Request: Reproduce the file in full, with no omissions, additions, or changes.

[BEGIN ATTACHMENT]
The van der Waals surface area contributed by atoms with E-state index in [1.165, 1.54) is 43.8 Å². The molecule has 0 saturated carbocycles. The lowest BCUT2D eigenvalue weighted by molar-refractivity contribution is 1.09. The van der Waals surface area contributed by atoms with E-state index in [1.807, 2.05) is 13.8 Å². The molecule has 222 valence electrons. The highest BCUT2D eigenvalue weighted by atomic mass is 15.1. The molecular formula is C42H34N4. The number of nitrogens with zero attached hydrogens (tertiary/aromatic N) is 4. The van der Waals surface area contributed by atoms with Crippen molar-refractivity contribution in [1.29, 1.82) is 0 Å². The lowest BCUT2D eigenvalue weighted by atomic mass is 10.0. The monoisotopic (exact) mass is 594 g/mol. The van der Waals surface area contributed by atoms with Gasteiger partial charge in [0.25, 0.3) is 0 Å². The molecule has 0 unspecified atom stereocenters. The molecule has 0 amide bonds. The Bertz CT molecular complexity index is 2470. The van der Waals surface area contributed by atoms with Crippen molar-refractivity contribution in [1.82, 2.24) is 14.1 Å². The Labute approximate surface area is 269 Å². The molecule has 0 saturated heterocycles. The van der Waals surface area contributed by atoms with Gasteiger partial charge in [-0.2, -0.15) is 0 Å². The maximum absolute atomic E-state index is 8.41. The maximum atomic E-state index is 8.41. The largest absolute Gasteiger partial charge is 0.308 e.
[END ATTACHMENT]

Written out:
The van der Waals surface area contributed by atoms with E-state index in [1.165, 1.54) is 43.8 Å². The molecule has 0 saturated carbocycles. The lowest BCUT2D eigenvalue weighted by molar-refractivity contribution is 1.09. The van der Waals surface area contributed by atoms with E-state index in [1.807, 2.05) is 13.8 Å². The molecule has 222 valence electrons. The highest BCUT2D eigenvalue weighted by atomic mass is 15.1. The molecular formula is C42H34N4. The number of nitrogens with zero attached hydrogens (tertiary/aromatic N) is 4. The van der Waals surface area contributed by atoms with Crippen molar-refractivity contribution in [1.29, 1.82) is 0 Å². The lowest BCUT2D eigenvalue weighted by atomic mass is 10.0. The monoisotopic (exact) mass is 594 g/mol. The van der Waals surface area contributed by atoms with Gasteiger partial charge in [0.25, 0.3) is 0 Å². The molecule has 0 unspecified atom stereocenters. The molecule has 0 amide bonds. The Bertz CT molecular complexity index is 2470. The van der Waals surface area contributed by atoms with Crippen molar-refractivity contribution in [1.82, 2.24) is 14.1 Å². The Labute approximate surface area is 269 Å². The molecule has 0 saturated heterocycles. The van der Waals surface area contributed by atoms with Gasteiger partial charge in [-0.2, -0.15) is 0 Å². The maximum absolute atomic E-state index is 8.41. The maximum atomic E-state index is 8.41. The largest absolute Gasteiger partial charge is 0.308 e.